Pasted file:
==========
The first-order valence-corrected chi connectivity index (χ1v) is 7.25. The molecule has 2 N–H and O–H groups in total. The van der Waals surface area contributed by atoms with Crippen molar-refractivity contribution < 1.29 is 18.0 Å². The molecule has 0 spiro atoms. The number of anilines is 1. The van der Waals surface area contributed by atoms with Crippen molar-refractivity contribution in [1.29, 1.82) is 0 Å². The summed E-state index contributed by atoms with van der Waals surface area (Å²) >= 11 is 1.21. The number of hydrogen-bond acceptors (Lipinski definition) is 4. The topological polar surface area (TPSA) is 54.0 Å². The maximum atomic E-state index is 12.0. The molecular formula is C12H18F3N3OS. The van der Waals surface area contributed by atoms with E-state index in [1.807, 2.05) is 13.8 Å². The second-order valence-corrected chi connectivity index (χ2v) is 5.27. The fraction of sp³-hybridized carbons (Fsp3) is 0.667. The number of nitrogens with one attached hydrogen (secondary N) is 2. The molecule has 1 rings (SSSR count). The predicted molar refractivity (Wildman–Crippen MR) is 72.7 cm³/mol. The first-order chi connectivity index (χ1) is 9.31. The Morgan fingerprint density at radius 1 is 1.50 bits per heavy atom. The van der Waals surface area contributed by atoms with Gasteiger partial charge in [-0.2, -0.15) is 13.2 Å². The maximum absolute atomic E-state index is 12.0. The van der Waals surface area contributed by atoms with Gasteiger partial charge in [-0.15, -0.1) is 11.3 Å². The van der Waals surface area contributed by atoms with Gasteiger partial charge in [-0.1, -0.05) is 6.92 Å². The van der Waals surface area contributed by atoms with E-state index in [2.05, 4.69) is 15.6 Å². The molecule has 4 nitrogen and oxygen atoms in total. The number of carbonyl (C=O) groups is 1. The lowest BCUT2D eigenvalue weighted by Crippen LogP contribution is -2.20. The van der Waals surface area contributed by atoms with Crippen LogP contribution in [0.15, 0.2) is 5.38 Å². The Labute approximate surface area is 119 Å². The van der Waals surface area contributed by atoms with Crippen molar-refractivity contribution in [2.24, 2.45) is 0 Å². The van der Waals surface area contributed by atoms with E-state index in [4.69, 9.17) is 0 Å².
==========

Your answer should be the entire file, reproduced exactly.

The first-order valence-corrected chi connectivity index (χ1v) is 7.25. The molecule has 2 N–H and O–H groups in total. The van der Waals surface area contributed by atoms with Crippen molar-refractivity contribution < 1.29 is 18.0 Å². The molecule has 0 spiro atoms. The number of anilines is 1. The van der Waals surface area contributed by atoms with Crippen molar-refractivity contribution in [1.29, 1.82) is 0 Å². The summed E-state index contributed by atoms with van der Waals surface area (Å²) >= 11 is 1.21. The number of hydrogen-bond acceptors (Lipinski definition) is 4. The topological polar surface area (TPSA) is 54.0 Å². The maximum atomic E-state index is 12.0. The molecular formula is C12H18F3N3OS. The van der Waals surface area contributed by atoms with E-state index in [1.807, 2.05) is 13.8 Å². The second-order valence-corrected chi connectivity index (χ2v) is 5.27. The fraction of sp³-hybridized carbons (Fsp3) is 0.667. The number of nitrogens with one attached hydrogen (secondary N) is 2. The molecule has 1 rings (SSSR count). The predicted molar refractivity (Wildman–Crippen MR) is 72.7 cm³/mol. The first-order chi connectivity index (χ1) is 9.31. The Morgan fingerprint density at radius 1 is 1.50 bits per heavy atom. The van der Waals surface area contributed by atoms with Gasteiger partial charge in [-0.2, -0.15) is 13.2 Å². The maximum absolute atomic E-state index is 12.0. The van der Waals surface area contributed by atoms with Gasteiger partial charge in [-0.15, -0.1) is 11.3 Å². The van der Waals surface area contributed by atoms with Gasteiger partial charge in [-0.1, -0.05) is 6.92 Å². The van der Waals surface area contributed by atoms with E-state index in [2.05, 4.69) is 15.6 Å². The molecule has 4 nitrogen and oxygen atoms in total. The number of carbonyl (C=O) groups is 1. The lowest BCUT2D eigenvalue weighted by Crippen LogP contribution is -2.20. The van der Waals surface area contributed by atoms with Crippen LogP contribution in [0.15, 0.2) is 5.38 Å². The Labute approximate surface area is 119 Å². The van der Waals surface area contributed by atoms with Crippen molar-refractivity contribution in [2.24, 2.45) is 0 Å². The van der Waals surface area contributed by atoms with E-state index in [4.69, 9.17) is 0 Å².